The rest of the cruise went just great. In retrospect, once our shore excursion in Grand Cayman was cancelled, we should have gone ahead and booked something in Cozumel. If you don’t book some sort of organized activity, there isn’t much else to do there. We got off and took a cab into town and wandered around some. But after awhile, one gift shop looks pretty much like the last one. And we’re not big shoppers.

The shopping strip in San Miguel, Cozumel

The non-stop attention from the Mexican “barkers” trying to get you into their store gets to be annoying.

One thing that is never a disappointment is the food. Supposedly, Carnival is not known for gourmet cuisine, but you’ll get no complaints from our crowd. At times it seemed like everything else on the cruise was just there to fill the time between meals. We found we actually had to pace ourselves, by not eating too much early and filling up too soon.

Early on in our cruising days, our family established the custom of meeting each night for dinner in the dining room. (A casual buffet is the alternative.) When we started this, it was Poolboy and Writer Princess who objected. These days, it was the two of them who were telling the cruising neophytes of the benefits of this custom. And since the dining room is where you find the prime rib, rack of lamb, lobster tails, etc, it’s not a real hardship.

Now, we are back to dry land and life-as-normal — no one to make the bed and serve us great food every night. Life’s a bitch, ain’t it?

Gettin’ ready for a cruise

Earlier this year Poolboy decided he wanted to organize a family vacation.

We have been on so many we can’t count them all a number of cruises and that is Poolboy’s all-time favorite activity. He did the research back in the winter and came up with an extremely good deal on a five-day Carnival cruise out of Tampa in the fall.

The group grew to 16 people (all adults), including our entire immediate family, Son-in-Law’s brother and sister-in-law, and a good group from Mrs. Poolman’s side of the family in Jacksonville.

A number of the group will be on their first cruise. As we get closer the excitement is building. We are going to have a pre-cruise preparation gathering this evening at Casa Poolman to bring all the newbys up to speed and to coordinate travel and shore excursion arrangements.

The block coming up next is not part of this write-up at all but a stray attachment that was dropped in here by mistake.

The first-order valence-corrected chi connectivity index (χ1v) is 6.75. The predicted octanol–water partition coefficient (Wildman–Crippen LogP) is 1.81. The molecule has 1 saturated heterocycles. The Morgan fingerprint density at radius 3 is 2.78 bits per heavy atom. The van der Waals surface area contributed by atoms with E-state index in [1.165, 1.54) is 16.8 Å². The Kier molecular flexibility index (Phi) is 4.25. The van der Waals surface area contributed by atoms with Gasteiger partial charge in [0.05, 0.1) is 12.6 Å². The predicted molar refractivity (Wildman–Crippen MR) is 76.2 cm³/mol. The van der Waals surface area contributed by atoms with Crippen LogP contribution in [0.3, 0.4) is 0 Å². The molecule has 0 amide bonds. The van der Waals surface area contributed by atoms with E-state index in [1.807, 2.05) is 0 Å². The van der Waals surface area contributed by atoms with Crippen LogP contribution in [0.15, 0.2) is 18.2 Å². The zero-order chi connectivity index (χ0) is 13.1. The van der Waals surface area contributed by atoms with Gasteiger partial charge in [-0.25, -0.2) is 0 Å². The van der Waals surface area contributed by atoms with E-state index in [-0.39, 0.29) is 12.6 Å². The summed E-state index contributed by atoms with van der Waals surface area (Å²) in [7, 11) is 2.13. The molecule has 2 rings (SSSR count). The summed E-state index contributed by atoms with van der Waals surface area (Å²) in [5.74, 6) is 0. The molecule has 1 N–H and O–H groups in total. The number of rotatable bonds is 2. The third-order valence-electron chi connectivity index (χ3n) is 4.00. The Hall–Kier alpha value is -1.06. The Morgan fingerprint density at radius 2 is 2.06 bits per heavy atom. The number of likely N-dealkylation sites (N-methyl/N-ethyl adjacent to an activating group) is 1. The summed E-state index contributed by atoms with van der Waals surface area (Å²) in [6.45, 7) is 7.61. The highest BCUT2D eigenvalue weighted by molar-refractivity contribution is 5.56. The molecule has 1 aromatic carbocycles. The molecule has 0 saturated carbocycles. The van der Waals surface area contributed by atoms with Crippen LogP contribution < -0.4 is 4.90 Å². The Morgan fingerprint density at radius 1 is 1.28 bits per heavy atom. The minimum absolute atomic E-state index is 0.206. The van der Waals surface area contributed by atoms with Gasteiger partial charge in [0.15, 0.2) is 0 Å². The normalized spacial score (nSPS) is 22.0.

Like many enjoyable activities, half the fun is in the anticipation and the memories after it’s over.

A day on the water

I had a quick turn around and was out the door early Thursday morning for a one-day research cruise on our ocean-going research vessel. I had not been out on a cruise in about a year, so it was time to get some fresh pictures for my files. This particular cruise was for a group of students from a local university.

Safety briefing -- including the survival "gumby suit"

For many of the kids, this was their first experience. For a few, it was their first time on a boat.

"Abandon ship drill." Fortunately we did not have to go through with it.

We went off shore for about 90 minutes and then came in the Savannah River and worked our way all the way to downtown Savannah. The offshore part was a bit of an eye opener for some. We didn’t expect rough seas, but we got it. We were bouncing around like a cork in a hurricane.  I took a motion sickness pill, but was still just a little green. I was pretty happy when we made our way north to the Savannah ship channel and things calmed down quite a bit. I think one poor kid thought he was going do die, and was afraid he wouldn’t. A handful of the kids just went below and curled up in a bunk for a couple of hours. Can’t say I blame them.

Deploying a conductivity-temperature-depth, water collection array

Recovering a plankton net

It was a long day. We got a back well after dark. But aside from fighting the “Gee I just want to go to sleep” after-effects of the motion sickness pill, it was a very good day.

Just before we pulled back to the dock

Cream of Artichoke Soup

charlotte-amalie-harborWay back in the late 1980s, Mrs. Poolman and I went on our first cruise. During a stop in Charlotte Amalie in St Thomas, USVI, we had lunch at a small outdoor café. I had a bowl of cream of artichoke soup and French bread that was outta-sight. That memory stuck with me when I made my first pot of corn chowder (See yesterday’s post.) I experimented a little and here is what I came up with. Pretty good, if I do say so myself.

Note: I revised this post to make it a little easier to follow, without reference to yesterday’s recipie.

Cream of Artichoke Soup (my own adaptation)

* 1 large sweet onion, chopped

* 2-3 stalks of celery, finely chopped

* 2 cloves garlic, finely chopped

* 1 tablespoon of flour

* 1/2 teaspoon smoked paprika

* 1/4 teaspoon crushed red pepper flakes

* 2 cans of artichoke hearts – chopped fine

* 3 cups low-sodium chicken or vegetable broth

* 1 cup half-and-half

* kosher salt and pepper

Directions:

1. Saute onion and celery until soft.

2. Add the garlic, paprika, and red pepper and cook, stirring, for 2 minutes.

3 . Add 1 tablespoon of flour and stir smooth.

4.  Stir in the artichoke hearts, broth, and half-and-half and bring to a boil. Reduce heat and simmer for 15 minutes.

5 . Transfer half the soup to a blender and puree until smooth. Return to the pot, add 1/2 teaspoon salt and 1/2 teaspoon pepper, and stir to combine.

6.  Divide the soup among individual bowls.

For presentation, I toast a few slices of French bread under the broiler with garlic salt, butter and parmesan cheese and float one in each bowl. I also sprinkle a few flakes of parsley just for accent.

Notes:

1. I almost ALWAYS double the recipe.

2. In a double recipe, the SIX cups of broth equals three normal cans of chicken broth. In a double recipe, use 3 cans of artichoke hearts.

3. If you don’t have smokey paprika, regular paprika will do.

Yum, yum!